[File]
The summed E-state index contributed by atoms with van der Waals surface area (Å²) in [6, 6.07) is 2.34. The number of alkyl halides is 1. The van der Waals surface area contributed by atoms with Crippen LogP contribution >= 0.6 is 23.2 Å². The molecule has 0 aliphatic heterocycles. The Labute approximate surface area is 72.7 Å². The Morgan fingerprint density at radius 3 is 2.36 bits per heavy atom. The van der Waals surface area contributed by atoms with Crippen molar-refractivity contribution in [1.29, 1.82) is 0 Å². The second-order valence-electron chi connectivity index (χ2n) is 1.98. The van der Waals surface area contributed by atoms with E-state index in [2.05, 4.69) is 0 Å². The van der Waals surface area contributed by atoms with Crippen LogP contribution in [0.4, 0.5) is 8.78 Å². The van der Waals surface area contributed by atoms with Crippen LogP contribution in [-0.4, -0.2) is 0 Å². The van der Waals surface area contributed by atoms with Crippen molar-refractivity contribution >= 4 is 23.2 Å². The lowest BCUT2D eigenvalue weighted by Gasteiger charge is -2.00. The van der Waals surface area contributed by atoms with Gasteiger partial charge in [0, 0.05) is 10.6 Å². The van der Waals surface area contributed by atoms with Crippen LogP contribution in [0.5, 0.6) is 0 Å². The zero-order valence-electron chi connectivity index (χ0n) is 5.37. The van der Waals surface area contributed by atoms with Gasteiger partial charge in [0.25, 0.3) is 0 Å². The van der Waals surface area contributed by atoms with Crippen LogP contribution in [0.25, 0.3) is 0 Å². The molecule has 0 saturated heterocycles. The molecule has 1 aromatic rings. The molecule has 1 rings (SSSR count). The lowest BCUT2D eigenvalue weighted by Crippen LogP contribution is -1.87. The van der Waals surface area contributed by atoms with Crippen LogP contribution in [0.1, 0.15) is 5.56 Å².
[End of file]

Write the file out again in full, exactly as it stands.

The summed E-state index contributed by atoms with van der Waals surface area (Å²) in [6, 6.07) is 2.34. The number of alkyl halides is 1. The van der Waals surface area contributed by atoms with Crippen LogP contribution >= 0.6 is 23.2 Å². The molecule has 0 aliphatic heterocycles. The Labute approximate surface area is 72.7 Å². The Morgan fingerprint density at radius 3 is 2.36 bits per heavy atom. The van der Waals surface area contributed by atoms with Crippen molar-refractivity contribution in [1.29, 1.82) is 0 Å². The second-order valence-electron chi connectivity index (χ2n) is 1.98. The van der Waals surface area contributed by atoms with E-state index in [2.05, 4.69) is 0 Å². The van der Waals surface area contributed by atoms with Crippen LogP contribution in [0.4, 0.5) is 8.78 Å². The van der Waals surface area contributed by atoms with Crippen LogP contribution in [-0.4, -0.2) is 0 Å². The van der Waals surface area contributed by atoms with Crippen molar-refractivity contribution >= 4 is 23.2 Å². The lowest BCUT2D eigenvalue weighted by Gasteiger charge is -2.00. The van der Waals surface area contributed by atoms with Gasteiger partial charge in [0, 0.05) is 10.6 Å². The van der Waals surface area contributed by atoms with Crippen LogP contribution in [0.5, 0.6) is 0 Å². The zero-order valence-electron chi connectivity index (χ0n) is 5.37. The van der Waals surface area contributed by atoms with Gasteiger partial charge in [0.25, 0.3) is 0 Å². The van der Waals surface area contributed by atoms with Crippen LogP contribution in [0.25, 0.3) is 0 Å². The molecule has 0 saturated heterocycles. The molecule has 1 aromatic rings. The molecule has 1 rings (SSSR count). The lowest BCUT2D eigenvalue weighted by Crippen LogP contribution is -1.87. The van der Waals surface area contributed by atoms with Crippen LogP contribution in [0.1, 0.15) is 5.56 Å².